Overall, no one on the panel advocated having the federal government set up the exchange for the state. As Brown said “New Jersey knows New Jersey best,” but there also was openness to having a hybrid model, in which the federal government provides the technology and the state runs the exchange. However, Cantor noted that most stakeholders agree that New Jersey should certify the plans in the network, not the federal government, and should be in charge of consumer outreach and education. If the exchange is left to the federal government, they would take over those responsibilities.
If notified by November 16 that New Jersey wants to set up its own exchange, the federal government will provide the underlying funds for the first year. After that, the exchange must be self-funded through some type of fee or sales commission, whether or not it is run federally or by the state.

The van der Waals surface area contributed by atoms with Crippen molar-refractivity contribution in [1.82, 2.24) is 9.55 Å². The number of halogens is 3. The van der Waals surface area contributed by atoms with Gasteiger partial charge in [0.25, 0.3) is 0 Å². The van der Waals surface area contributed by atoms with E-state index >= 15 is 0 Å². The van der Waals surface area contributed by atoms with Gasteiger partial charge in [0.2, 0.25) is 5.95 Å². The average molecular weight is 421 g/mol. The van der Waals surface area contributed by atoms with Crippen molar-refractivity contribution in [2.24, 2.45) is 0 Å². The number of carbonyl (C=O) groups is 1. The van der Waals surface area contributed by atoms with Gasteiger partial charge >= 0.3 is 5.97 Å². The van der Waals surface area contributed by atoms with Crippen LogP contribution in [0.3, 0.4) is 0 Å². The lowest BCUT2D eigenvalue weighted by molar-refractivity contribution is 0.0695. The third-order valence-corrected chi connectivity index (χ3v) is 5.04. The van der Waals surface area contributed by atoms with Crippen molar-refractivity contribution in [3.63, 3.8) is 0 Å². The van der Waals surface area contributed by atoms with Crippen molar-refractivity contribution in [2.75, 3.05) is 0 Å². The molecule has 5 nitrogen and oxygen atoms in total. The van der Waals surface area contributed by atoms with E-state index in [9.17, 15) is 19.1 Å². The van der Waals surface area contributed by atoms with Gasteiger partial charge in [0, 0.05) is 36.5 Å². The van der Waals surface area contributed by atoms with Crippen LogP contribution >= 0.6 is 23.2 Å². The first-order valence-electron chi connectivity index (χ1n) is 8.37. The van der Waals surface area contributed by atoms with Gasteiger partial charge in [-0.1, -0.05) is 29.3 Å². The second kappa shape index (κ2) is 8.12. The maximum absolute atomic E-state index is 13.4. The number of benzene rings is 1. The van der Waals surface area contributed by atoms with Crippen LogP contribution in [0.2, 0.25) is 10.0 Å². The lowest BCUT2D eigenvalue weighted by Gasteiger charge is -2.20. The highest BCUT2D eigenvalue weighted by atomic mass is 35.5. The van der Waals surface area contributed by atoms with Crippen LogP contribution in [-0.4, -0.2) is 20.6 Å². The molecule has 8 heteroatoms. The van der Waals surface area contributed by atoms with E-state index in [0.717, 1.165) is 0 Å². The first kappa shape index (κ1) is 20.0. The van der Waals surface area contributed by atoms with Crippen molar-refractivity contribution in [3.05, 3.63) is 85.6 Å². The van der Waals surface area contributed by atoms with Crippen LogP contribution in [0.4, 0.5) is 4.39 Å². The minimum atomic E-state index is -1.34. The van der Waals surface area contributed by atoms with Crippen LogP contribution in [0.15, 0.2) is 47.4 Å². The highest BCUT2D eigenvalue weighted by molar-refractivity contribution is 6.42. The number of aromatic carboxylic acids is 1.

Should New Jersey’s Exchange Follow an Active- or Passive-Purchaser Model?
The ACA allows each state, if it runs its own exchange, to determine how active to be in certifying plans that are on offer. The bill vetoed by the governor called for the exchange board to certify plans based on an optimal combination of choice, quality, service, and cost. One of Christie’s stated objections to the bill was that by certifying plans, it would limit competition.
Brown said the idea of an active-purchaser model was not black and white but rather runs along a continuum and that he thought the best approach for now was to give the Insurance Exchange Board the tools to implement the approach that they see fit.